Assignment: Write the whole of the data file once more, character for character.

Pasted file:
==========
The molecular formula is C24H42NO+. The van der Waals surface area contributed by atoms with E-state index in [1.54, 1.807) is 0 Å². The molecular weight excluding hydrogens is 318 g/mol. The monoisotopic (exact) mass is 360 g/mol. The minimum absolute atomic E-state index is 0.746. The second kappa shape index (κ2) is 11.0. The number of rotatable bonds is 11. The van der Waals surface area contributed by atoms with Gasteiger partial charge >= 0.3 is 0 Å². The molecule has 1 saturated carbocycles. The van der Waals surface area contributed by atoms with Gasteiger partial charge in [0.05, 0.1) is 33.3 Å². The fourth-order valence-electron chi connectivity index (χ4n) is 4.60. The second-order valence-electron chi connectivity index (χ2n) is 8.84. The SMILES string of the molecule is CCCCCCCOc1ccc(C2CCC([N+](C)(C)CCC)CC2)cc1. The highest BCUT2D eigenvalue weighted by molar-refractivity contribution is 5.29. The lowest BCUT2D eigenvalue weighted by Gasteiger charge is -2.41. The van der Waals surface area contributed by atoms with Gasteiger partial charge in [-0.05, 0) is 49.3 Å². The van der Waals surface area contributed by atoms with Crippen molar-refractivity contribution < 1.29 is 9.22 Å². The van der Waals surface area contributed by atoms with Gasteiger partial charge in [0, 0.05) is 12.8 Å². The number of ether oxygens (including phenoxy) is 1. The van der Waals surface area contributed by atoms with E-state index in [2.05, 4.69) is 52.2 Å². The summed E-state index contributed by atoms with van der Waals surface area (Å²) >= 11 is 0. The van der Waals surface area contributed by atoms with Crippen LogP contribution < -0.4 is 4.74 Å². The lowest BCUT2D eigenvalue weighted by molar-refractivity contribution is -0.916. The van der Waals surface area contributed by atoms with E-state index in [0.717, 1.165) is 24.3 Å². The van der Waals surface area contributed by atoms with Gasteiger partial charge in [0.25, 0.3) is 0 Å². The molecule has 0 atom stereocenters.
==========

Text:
The molecular formula is C24H42NO+. The van der Waals surface area contributed by atoms with E-state index in [1.54, 1.807) is 0 Å². The molecular weight excluding hydrogens is 318 g/mol. The monoisotopic (exact) mass is 360 g/mol. The minimum absolute atomic E-state index is 0.746. The second kappa shape index (κ2) is 11.0. The number of rotatable bonds is 11. The van der Waals surface area contributed by atoms with Gasteiger partial charge >= 0.3 is 0 Å². The molecule has 1 saturated carbocycles. The van der Waals surface area contributed by atoms with Gasteiger partial charge in [0.05, 0.1) is 33.3 Å². The fourth-order valence-electron chi connectivity index (χ4n) is 4.60. The second-order valence-electron chi connectivity index (χ2n) is 8.84. The SMILES string of the molecule is CCCCCCCOc1ccc(C2CCC([N+](C)(C)CCC)CC2)cc1. The highest BCUT2D eigenvalue weighted by molar-refractivity contribution is 5.29. The lowest BCUT2D eigenvalue weighted by Gasteiger charge is -2.41. The van der Waals surface area contributed by atoms with Gasteiger partial charge in [-0.05, 0) is 49.3 Å². The van der Waals surface area contributed by atoms with Crippen molar-refractivity contribution < 1.29 is 9.22 Å². The van der Waals surface area contributed by atoms with Gasteiger partial charge in [0, 0.05) is 12.8 Å². The number of ether oxygens (including phenoxy) is 1. The van der Waals surface area contributed by atoms with E-state index in [2.05, 4.69) is 52.2 Å². The summed E-state index contributed by atoms with van der Waals surface area (Å²) >= 11 is 0. The van der Waals surface area contributed by atoms with Crippen LogP contribution < -0.4 is 4.74 Å². The lowest BCUT2D eigenvalue weighted by molar-refractivity contribution is -0.916. The van der Waals surface area contributed by atoms with E-state index in [0.717, 1.165) is 24.3 Å². The van der Waals surface area contributed by atoms with Gasteiger partial charge in [0.25, 0.3) is 0 Å². The molecule has 0 atom stereocenters.